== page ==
One false click


Frankie - - SOMETHING TO SAY -

I have crushes on sev­eral peo­ple right now – but I’ve barely spent any time with them in re­al­ity. No, they aren’t Ryan Reynolds or other celebs that I’m sure would find me en­chant­ing if we hap­pened to meet on hol­i­day. They’re peo­ple in my so­cial cir­cle. But these days, when you have a crush on some­one, you don’t ask for their num­ber – you add them on so­cial me­dia; scru­ti­nise ev­ery photo they’ve up­loaded and been tagged in; then, even­tu­ally, when the mo­ment is just right, you like some­thing they post. A lis­ti­cle about every­thing they’re grate­ful for; a photo of them eat­ing pie. That is fine, that is nor­mal, that is sane. What is ter­ri­ble, how­ever – what is ex­cru­ci­at­ing, and will lead to me de­stroy­ing all signs of life around me – is if I ac­ci­den­tally like a photo they posted in 2005. Be­cause then they will know that I like them.

Now, I reckon at least half of these crushes like me back. And when I’ve ac­cepted their friend­ship re­quest, or they’ve ac­cepted mine, or we’ve fol­lowed each other via what­ever, I fully ex­pect them to stalk me back in time. Be­cause, why wouldn’t you? I’m lit­er­ally an open book. And I posted that shit for peo­ple to see. (Es­pe­cially peo­ple who might want to sleep with me in the fu­ture.) That is stuff TO BE LIKED. That is its func­tion, as per the de­sign of so­cial me­dia. If I didn’t want peo­ple to see some­thing in par­tic­u­lar, I could delete it. I’ve deleted stuff I don’t want to be con­nected with any­more. I trashed an en­tire Face­book ac­count be­cause it was rid­dled with posts about my ex (and, side note, I’m very glad that I did).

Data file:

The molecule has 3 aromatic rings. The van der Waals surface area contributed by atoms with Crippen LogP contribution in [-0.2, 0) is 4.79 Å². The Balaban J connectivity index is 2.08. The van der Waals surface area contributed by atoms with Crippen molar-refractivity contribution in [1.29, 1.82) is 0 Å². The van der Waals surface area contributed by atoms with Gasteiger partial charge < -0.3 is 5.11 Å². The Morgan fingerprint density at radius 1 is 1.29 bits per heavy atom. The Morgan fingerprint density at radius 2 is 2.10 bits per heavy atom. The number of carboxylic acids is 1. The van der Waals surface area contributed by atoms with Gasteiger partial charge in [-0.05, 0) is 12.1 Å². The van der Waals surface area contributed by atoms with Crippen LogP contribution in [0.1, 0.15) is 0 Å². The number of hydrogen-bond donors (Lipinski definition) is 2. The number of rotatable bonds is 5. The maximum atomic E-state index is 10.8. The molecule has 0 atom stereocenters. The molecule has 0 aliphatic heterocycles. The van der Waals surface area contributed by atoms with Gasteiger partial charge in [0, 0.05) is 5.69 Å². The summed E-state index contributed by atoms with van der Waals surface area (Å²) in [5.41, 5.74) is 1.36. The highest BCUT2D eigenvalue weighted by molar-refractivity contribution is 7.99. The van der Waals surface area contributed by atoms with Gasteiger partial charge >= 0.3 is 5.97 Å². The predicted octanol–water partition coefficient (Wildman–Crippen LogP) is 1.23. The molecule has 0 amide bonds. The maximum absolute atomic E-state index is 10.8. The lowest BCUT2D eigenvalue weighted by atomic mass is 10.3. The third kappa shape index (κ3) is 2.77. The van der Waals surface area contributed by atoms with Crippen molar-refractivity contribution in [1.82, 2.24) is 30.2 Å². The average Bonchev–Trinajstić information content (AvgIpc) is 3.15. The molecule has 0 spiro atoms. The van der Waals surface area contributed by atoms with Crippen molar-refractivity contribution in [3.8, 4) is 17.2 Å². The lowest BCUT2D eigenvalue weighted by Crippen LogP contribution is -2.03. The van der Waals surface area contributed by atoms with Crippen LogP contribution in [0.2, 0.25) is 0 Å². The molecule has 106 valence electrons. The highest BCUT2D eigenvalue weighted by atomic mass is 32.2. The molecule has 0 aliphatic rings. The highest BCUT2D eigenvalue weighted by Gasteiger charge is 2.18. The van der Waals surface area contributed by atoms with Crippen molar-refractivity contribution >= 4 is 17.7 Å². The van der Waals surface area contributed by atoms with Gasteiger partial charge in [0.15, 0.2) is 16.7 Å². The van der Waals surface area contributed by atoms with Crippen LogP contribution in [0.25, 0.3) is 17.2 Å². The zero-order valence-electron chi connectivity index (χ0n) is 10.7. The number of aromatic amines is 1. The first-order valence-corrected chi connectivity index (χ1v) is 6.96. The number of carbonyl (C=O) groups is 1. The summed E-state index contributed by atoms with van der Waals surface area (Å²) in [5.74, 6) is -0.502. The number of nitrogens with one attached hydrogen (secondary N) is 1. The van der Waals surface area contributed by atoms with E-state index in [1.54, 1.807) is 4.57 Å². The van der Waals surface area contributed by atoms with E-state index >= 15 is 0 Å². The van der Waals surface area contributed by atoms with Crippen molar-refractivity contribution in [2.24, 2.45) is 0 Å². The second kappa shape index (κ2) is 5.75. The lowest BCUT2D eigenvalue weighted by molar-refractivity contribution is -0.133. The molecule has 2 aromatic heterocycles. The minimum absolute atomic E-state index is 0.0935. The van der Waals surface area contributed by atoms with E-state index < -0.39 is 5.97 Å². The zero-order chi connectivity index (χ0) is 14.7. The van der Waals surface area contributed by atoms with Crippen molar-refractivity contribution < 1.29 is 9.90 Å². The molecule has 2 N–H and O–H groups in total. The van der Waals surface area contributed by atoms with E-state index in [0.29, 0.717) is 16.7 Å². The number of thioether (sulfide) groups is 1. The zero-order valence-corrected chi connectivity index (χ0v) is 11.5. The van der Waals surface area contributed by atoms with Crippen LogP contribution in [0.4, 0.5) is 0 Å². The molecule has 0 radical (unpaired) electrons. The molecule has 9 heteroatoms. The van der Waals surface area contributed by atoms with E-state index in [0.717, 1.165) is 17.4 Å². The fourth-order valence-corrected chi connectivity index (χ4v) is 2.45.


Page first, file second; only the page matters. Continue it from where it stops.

So, if some­one I have a crush on were to like my pro­file photo from years ago, I would be flat­tered – thrilled, even – that they had gone to the ef­fort of fos­sick­ing through my on­line trail. It would also be a very ef­fec­tive way of say­ing, “Hello, I like you. Let’s have a phys­i­cal, IRL re­la­tion­ship, if we can pos­si­bly get over our col­lec­tive emo­tional bull­shit.” (Which gets harder as you get older, sadly.) Per­haps it’s be­cause of this very emo­tional bull­shit that I feel so afraid to ex­pose the fact I fancy some­one with one false click, hit­ting ‘like’ rather than the cross to exit Face­book’s photo-view­ing the­atre mode. Tech­ni­cally, I don’t have any­thing to lose, but re­veal­ing the fact I’m into some­one ‘like that’ feels like putting my­self in a po­si­tion of ir­re­versible vul­ner­a­bil­ity. Be­cause, what if they don’t like me back? What if they think I’m a lame stalker who needs to stop ob­sess­ing over them? What if they don’t like my hair?

Look, it’s un­likely. Firstly, ev­ery­one likes my hair – it’s a talk­ing point and it brings peo­ple to­gether. Sec­ondly, even if they don’t want to fuck me from here to eter­nity, that doesn’t mean they wouldn’t be flat­tered by my at­ten­tion – be­cause it’s al­ways flat­ter­ing when some­one’s into you, even if you’re not into them. And as for be­ing a stalker, well, it’s just so com­mon now to pe­ruse peo­ple’s su­per-old posts (even when you don’t want to bed them), that surely it can’t be con­strued as stalker-ish. The goal posts have moved, and I, an­cient one that I am, need to move with them. In fact, fuck it – the next per­son I crush on will get a no­ti­fi­ca­tion that I’ve liked their very first pro­file photo (wait, no – LOVE RE­ACT!), and added a com­ment: “Amaz­ing feed. I’ve read/seen every­thing now. I ac­cept you. The fu­ture is ours. Let’s mate im­me­di­ately. Sin­cerely, your ul­ti­mate part­ner.” Yes. That’s much bet­ter.

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